Ask Stew: Can You Recommend Some Summer Swimming Workouts?

A Marine conducts the 1,400-meter swim event during a squad competition in Okinawa, Japan.
U.S. Marine Corps Cpl. Alec Burris, a light armored vehicle crewman with 3d Light Armored Reconnaissance Battalion, conducts the 1,400-meter swim event during the 3d Marine Division Squad Competition on Camp Schwab, Okinawa, Japan, Jan. 3, 2022. (Lance Cpl. Jonathan Willcox/U.S. Marine Corps photo)

Is it hazy, hot and humid in your area this summer? During the hottest months of the year, it is difficult to find the time to run or walk outside unless you exercise as the sun rises or sets. Even then, the humidity still soaks you like you were in a sauna, and in most urban areas, the air quality can be harmful to your lungs.

Here is the cardio fitness question:

"It is so hot here in Texas -- when I try to run outside, it about kills me. Do you have other options besides the standard run on a treadmill in the AC?"

You took away my number one answer, but not my number one choice for getting cardiovascular exercise during the dog days of summer. Summer is a great time for water, not only to drink it but to get in it and swim. Here are several workouts that I love to do to stay cool and work out during the day, either in an indoor/outdoor pool or beach:

Hypoxic swim pyramid

My number one favorite cardio exercise that I do year-round is the hypoxic swim pyramid. Hypoxic means "low oxygen." The goal of this workout is that you decrease your breaths per stroke as you increase the distance, causing the heart to race into the anaerobic zone. This gives you a great cardio workout that will drop your resting heart rate close to that of Lance Armstrong (32 beats per minute). Now that is in shape.

Here is how the hypoxic pyramid works:

Warmup: Swim 50-100 meters freestyle, breathing every two strokes. A stroke is each arm pull, so two strokes is a left and a right arm pull and you take a breath after every two strokes. Stretch your arms and legs for a few seconds and begin the workout.

Swim: Swim 50-100 meters freestyle, breathing every four strokes, and build up to 10-12 strokes per breath for 50-100 meters each and work your way back down the pyramid. This workout, if you go from 2-12-2 using the even numbers as your step, only will take about 20-30 minutes but will challenge your lungs to the maximum.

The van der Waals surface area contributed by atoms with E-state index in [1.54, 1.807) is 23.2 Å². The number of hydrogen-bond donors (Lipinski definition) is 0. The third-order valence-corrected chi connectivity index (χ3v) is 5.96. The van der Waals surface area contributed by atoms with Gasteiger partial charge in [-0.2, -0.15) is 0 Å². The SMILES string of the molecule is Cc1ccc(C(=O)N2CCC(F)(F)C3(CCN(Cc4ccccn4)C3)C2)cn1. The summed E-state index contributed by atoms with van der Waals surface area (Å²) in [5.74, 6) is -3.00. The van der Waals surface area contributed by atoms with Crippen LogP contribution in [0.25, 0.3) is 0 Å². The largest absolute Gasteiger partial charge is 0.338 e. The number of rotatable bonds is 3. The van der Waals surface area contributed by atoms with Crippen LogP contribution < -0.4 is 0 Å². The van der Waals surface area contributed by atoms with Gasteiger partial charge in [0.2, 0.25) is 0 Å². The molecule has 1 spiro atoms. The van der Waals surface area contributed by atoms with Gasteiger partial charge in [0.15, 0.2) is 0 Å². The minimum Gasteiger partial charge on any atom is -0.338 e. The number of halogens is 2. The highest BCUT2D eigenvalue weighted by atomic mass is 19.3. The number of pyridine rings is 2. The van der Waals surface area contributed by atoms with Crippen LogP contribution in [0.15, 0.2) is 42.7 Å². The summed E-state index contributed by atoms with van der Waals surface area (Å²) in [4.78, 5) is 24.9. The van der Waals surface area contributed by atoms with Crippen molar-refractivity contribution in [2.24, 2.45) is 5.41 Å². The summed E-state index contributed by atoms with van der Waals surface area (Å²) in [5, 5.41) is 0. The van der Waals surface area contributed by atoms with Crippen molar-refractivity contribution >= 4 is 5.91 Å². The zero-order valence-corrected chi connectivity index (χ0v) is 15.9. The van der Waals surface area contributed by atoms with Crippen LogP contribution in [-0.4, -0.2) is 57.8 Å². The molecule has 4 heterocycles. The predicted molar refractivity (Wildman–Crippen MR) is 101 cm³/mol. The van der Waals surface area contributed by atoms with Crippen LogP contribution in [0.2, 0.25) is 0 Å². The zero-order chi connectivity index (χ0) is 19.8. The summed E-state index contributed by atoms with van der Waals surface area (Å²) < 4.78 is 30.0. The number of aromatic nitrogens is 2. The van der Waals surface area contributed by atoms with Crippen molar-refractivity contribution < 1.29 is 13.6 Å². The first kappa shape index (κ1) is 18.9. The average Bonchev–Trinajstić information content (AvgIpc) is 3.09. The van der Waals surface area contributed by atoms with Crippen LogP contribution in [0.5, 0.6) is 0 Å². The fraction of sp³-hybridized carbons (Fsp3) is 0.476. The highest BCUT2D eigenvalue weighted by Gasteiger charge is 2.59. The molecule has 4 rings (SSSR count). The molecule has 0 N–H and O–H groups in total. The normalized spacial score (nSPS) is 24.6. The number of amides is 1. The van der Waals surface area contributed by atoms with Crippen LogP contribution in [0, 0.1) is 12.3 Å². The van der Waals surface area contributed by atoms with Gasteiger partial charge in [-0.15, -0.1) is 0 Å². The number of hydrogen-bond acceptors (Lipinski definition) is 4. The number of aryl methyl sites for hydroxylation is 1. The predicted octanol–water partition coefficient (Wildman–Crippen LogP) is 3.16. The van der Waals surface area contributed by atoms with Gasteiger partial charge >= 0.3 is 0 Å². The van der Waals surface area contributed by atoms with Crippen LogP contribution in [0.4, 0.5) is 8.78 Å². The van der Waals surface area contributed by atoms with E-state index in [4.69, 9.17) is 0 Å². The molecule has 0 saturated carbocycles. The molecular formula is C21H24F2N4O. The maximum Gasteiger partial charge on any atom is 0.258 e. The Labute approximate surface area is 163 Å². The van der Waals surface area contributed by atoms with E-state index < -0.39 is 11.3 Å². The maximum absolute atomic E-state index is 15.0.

It is not recommended to try this workout alone or without a lifeguard for obvious reasons, though I never have heard of anyone holding their breath while surface swimming and passing out. One workout I never would recommend is underwater swimming due to what is known as shallow water blackout. Many great swimmers have drowned due to "pushing the envelope" of how far they can swim underwater.

Stay safe. Never swim alone.

Swim/PT workout

Another great swim and PT mix is what I call the swim/PT workout:

Swim any stroke you wish for 100 meters, get out of the pool and do 10-20 push-ups and 20 abs of choice. Get back in the water and repeat the above 10 times. This totals 1,000 meters of swimming 100-200 push-ups and 200 abs of choice. This is one great workout for the arms and lungs. For more fun, make the swim a hypoxic pyramid, adding the PT at every 100m. Whew!!


The final favorite water sport I love to do at the beach is the run-swim-run. Usually at the beach, you have a nice breeze, cooler air and, of course, cool water. Mix it all in and create your own mini-adventure race of sorts:

Run down the beach about a half-mile -- stop -- and turn toward the water and start swimming just past the breakers, which is usually about 100 meters, then turn back to where you entered the water and swim back to shore. Once you have reached the shore, continue the run for another half-mile and repeat the swim.

You can do this as many times as you can, making a great 30- to 40-minute workout that will smoke you if you're trying to run and swim fast for these short distances. In the SEAL teams, we did these and called the workout a run-swim-run-swim-run-swim-run and made it a race around buoys in the water and mile markers on the beach.

I hope that helps you with some ideas of how to stay cool and really keep working out hard this summer. Looks like August is going to be another hot month so enjoy the water.

More swimming articles:

Stew Smith is a former Navy SEAL and fitness author certified as a Strength and Conditioning Specialist (CSCS) with the National Strength and Conditioning Association. Visit his Fitness eBook store if you're looking to start a workout program to create a healthy lifestyle. Send your fitness questions to

Want to Learn More About Military Life?

Whether you're thinking of joining the military, looking for fitness and basic training tips, or keeping up with military life and benefits, has you covered. Subscribe to to have military news, updates and resources delivered directly to your inbox.

Story Continues